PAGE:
It used to be that when you were engaging prospects in a conversation about your business, say, at a networking event, they’d ask if you have a brochure. Today they ask if you have a website.
It’s a given that in the 21st Century world of business marketing you have to have a website to be seen as a credible business.
Sometimes this is a ploy to make you go away and leave them alone because they aren’t interested. You must be tuned in to that happening, of course, but if the person you’re talking to seems to be a likely prospect for you, and they show some interest in what you offer, they likely would want to pay a visit to your website.
When this happens you can do one of two things:
A. Hand them your business card which has your website url printed on it and hope that they will actually visit your site. As a follow up you could call them and ask if they’ve had a chance to visit your site yet, although this will likely feel kind of pushy to both of you, or…
B. You could hand them a printed brochure which has your website url printed on it along with your best selling copy and the benefits gained from getting the irresistible free gift you’re offering back at your site. If you’re lucky, they’ll go visit your site and get on your emailing list, but if they forget, they still have your brochure.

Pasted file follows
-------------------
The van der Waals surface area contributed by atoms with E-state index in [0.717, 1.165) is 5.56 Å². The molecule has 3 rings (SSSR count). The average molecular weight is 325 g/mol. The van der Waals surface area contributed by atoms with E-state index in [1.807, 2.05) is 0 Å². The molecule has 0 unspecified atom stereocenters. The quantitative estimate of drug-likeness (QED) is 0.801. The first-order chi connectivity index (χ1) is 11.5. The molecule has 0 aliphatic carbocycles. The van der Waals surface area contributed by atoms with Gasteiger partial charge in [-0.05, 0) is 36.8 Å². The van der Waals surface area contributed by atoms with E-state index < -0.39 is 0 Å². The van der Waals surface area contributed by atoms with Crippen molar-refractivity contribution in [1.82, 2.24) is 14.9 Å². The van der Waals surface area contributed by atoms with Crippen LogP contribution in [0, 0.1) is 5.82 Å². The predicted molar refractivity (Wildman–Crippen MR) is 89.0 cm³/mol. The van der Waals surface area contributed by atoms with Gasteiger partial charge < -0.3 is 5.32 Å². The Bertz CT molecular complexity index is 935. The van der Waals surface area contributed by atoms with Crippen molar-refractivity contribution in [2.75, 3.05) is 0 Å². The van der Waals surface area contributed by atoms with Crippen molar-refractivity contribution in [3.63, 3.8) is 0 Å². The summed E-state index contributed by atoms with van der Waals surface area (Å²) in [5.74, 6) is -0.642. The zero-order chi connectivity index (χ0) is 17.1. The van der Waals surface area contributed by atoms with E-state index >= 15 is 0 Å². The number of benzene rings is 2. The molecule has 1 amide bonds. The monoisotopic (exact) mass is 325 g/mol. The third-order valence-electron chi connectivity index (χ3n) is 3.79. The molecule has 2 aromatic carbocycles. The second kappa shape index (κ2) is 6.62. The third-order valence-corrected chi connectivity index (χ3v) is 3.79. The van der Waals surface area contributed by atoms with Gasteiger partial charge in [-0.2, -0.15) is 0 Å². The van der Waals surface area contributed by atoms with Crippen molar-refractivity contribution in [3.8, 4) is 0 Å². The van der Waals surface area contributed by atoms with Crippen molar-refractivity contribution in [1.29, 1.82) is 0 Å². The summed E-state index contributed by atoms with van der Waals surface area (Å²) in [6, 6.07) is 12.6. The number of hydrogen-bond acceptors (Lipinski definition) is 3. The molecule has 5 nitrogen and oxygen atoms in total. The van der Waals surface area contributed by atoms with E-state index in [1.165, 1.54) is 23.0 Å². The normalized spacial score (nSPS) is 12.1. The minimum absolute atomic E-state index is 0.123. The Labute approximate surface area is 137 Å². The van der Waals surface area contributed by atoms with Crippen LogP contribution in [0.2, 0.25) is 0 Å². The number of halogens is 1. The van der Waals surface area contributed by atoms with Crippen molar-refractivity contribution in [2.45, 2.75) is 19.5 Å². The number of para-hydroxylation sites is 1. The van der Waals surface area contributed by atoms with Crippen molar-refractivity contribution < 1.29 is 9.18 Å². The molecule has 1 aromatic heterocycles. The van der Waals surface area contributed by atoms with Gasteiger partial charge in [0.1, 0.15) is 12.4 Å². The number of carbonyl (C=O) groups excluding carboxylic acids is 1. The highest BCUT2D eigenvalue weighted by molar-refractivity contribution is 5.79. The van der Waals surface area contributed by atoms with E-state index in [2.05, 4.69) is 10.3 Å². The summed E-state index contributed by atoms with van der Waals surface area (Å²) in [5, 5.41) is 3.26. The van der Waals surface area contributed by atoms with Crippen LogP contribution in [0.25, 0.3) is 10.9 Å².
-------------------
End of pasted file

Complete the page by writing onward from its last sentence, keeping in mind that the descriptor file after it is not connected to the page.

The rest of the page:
So even in this age of seemingly “everything Internet,” a good old-fashioned printed brochure still has its place.
Your brochure should act like a paper squeeze page.
This means that you should have one desired outcome when writing your brochure: get the reader to visit your website or online squeeze page and opt-in to your mailing list.
You’ve got six little panels to tell your story on and you can say a lot. But there’s no need to agonize over writing clever copy. List the benefits of why the reader must get your irresistible free gift and how their life will be different afterwards.
Then get them into as many hands as you can.
The cool thing is that if you’ve already got a squeeze page online, the copy is already written for your brochure. Or if you write the brochure, it will be easier to get a squeeze page up working for you.
© Copyright 2012 Marty Marsh